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Re: In the figure above, A is the center of the circle, DF is 5, and EF is
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17 Apr 2017, 10:21

3

2

Hi All,

When dealing with complex-looking questions, it's important to remember that GMAT prompts are built around patterns. When you're dealing with right triangles, there's a pretty good chance that the triangle will be based on an established triangle 'pattern' (such as a 30/60/90, 45/45/90, 3/4/5 or 5/12/13). While not every right triangle question will involve one of those patterns, many of them will. This is meant to say that you can use those patterns 'against' the prompt and potentially answer the question that's asked without doing any complex math.

That having been established, it's interesting that right triangle AEF has a hypotenuse of 25... that might be a 3/4/5 "times 5"... meaning that there's a pretty good chance that the two legs of that triangle are 15 and 20. If that's actually the case, then we know that the radius of the circle is either 15 or 20.

Next, triangle BCE is a RIGHT TRIANGLE (any triangle that has a hypotenuse = diameter and has all 3 vertices on the circumference of the circle IS a right triangle). Thus, with a likely radius of 15 or 20, the likely diameter would be 30 or 40.

From the picture, it certainly appears that FC is greater than FD, so FC is probably greater than 5... meaning that EC is a little greater than 30. Since EC is a 'leg' of the large right triangle, and that leg is greater than 30, then the hypotenuse couldn't be 30... it would have to be 40.

Based on all of those assumptions, here's what we have... 1) The radius of the circle is 20 and the diameter is 40 2) Triangle AEF has sides of 20, __ and 25, so side AF would have to be 15 (this is confirmed since AD is ALSO a radius = 20) 3) Big triangle BCE has a hypotenuse of 40, so that's likely a 3/4/5 "times 8"... meaning that the 3 sides would be 24/32/40. CE cannot be 24 (we already deduced that the total length is a little more than 30), so CE would have to be 32. In that case, segments FC = 32 - 25 = 7.

Notice that EVERY number that I've discussed "fits" the information in the prompt, so this MUST be the answer to the question.

Re: In the figure above, A is the center of the circle, DF is 5, and EF is
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16 Apr 2017, 00:22

ByjusGMATapp wrote:

let AF be x EA = AB = AD = AF +5 =x +5

Using pythagoras theorem in triangle EAF

25^2 = (x+5)^2 +x^2 or 2x^2 +10x - 600 = 0 or x^2 +5x -300 = 0 or x =15 or -20 since x cannot be negative, x has to be 15

using similar triangle property in triangle EBC and EAF, we can say that EC/EB = EA/EF

or EC/40 = 20/25 or EC =32

EC = EF +FC = 32 or 25+FC =32 or FC = 7

option B

Thanks for your brief explanation. can you please shed some light on the statement "using similar triangle property in EBC and EAF". what is this property and when we can use this.

This is convenient, because AE is also a radius of the circle. So, AE must have length x + 5

At this point, we can focus on the RIGHT TRIANGLE below:

When we apply the Pythagorean Theorem we get: (x + 5 )² + x² = 25² Expand to get: x² + 10x + 25 + x² = 625 Simplify: 2x² + 10x + 25 = 625 Set equal to zero: 2x² + 10x - 600 = 0 Divide both sides by 2 to get: x² + 5x - 300 = 0 Factor: (x + 20)(x - 15) = 0 So, EITHER x = -20 or x - 15 Since x cannot be negative, we know that x = 15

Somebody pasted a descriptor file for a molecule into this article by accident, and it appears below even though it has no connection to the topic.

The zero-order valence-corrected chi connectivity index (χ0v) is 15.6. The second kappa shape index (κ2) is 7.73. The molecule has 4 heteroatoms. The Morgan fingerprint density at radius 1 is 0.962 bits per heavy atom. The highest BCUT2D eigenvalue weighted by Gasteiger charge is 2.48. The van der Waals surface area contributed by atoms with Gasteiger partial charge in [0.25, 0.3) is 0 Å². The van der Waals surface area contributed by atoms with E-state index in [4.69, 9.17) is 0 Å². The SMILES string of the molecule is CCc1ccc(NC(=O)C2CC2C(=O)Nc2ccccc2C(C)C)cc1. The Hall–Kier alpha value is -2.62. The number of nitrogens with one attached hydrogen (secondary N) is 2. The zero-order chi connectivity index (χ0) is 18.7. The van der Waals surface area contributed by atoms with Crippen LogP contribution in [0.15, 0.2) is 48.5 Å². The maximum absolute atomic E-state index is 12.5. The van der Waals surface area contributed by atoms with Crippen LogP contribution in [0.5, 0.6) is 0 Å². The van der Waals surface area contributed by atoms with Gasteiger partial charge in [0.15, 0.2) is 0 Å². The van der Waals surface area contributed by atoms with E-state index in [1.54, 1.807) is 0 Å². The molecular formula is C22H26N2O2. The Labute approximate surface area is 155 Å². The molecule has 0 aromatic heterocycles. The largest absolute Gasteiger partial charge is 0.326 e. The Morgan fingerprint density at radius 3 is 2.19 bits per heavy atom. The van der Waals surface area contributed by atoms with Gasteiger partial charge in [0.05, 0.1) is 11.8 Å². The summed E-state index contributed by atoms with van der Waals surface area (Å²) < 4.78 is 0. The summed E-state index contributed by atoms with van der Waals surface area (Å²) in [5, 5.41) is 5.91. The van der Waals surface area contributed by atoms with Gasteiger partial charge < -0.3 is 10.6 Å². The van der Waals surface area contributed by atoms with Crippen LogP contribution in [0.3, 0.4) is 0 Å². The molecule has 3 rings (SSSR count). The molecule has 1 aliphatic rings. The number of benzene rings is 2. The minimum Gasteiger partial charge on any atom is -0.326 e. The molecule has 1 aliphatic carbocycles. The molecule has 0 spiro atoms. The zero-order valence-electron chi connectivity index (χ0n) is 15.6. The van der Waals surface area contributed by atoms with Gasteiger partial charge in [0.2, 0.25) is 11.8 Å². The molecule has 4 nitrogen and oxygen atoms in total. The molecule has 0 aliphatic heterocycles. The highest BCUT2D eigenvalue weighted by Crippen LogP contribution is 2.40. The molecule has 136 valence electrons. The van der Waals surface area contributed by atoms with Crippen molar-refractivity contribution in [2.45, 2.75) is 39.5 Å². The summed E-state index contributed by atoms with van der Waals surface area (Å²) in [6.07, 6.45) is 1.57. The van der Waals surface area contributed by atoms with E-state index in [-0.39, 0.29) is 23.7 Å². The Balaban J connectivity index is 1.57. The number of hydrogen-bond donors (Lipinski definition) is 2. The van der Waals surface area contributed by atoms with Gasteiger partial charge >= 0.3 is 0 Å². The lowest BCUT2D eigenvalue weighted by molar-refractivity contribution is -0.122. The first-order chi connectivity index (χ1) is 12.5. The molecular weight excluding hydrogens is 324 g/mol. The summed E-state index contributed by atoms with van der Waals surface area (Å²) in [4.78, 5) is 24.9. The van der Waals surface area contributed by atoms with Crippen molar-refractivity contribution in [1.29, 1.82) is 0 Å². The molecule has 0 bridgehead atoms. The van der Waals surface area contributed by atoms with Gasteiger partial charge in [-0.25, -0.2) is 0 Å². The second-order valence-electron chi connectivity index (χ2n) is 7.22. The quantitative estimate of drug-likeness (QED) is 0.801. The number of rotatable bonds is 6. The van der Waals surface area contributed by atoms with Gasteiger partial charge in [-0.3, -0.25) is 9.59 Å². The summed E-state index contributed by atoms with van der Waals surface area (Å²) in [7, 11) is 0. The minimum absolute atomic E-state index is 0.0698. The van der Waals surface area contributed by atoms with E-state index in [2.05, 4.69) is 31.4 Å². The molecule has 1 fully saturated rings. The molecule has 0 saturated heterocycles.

So, let's add this to our diagram.

Also, notice that I added some symbols to represent the 3 angles in ∆EAF

At this point we might recognize that ∆EAF and that ∆ECB are similar triangles Here's why: Since EB is the diameter of the circle, we know that ∠C is 90° Also, both triangles have ∠B If ∆EAF and ∆ECB share two angles, then the 3rd angles must also be equal. So, the two triangles must be similar.

Let y = the length of CF So, side EC has length 25 + y

If two triangles are similar, the ratio of their corresponding sides must be equal. We can write: 25/40 = 20/(25 + y) Cross multiply to get: 25(25 + y) = (40)(20) Expand: 625 + 25y = 800 Then: 25y = 175 So y = 7

As you can see from my solution above, this question is a time-killer (even if you answer it correctly!!) So, if you're running short on time, you can reduce the correct answers to two options, and make your best guess How so?

IMPORTANT: the diagrams in GMAT problem solving questions are DRAWN TO SCALE unless stated otherwise. For more on this, see the video below.

So, if FD has length 5, how long do you think CF is? To me, CF looks a little longer than FD (which has length 5). So, I'd say the length of CF is either 7 or 8. So, the correct answer is either B or C. Make your best guess and move on!

DOWNSIDE: You just guessed UPSIDE: You have a 50% chance of guessing correctly, AND you just saved a ton of time.

Fabio Skilnik :: https://GMATH.net (Math for the GMAT) or GMATH.com.br (Portuguese version) Course release PROMO : finish our test drive till 30/Dec with (at least) 50 correct answers out of 92 (12-questions Mock included) to gain a 50% discount!

gmatclubot

In the figure above, A is the center of the circle, DF is 5, and EF is &nbs
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04 Oct 2018, 10:51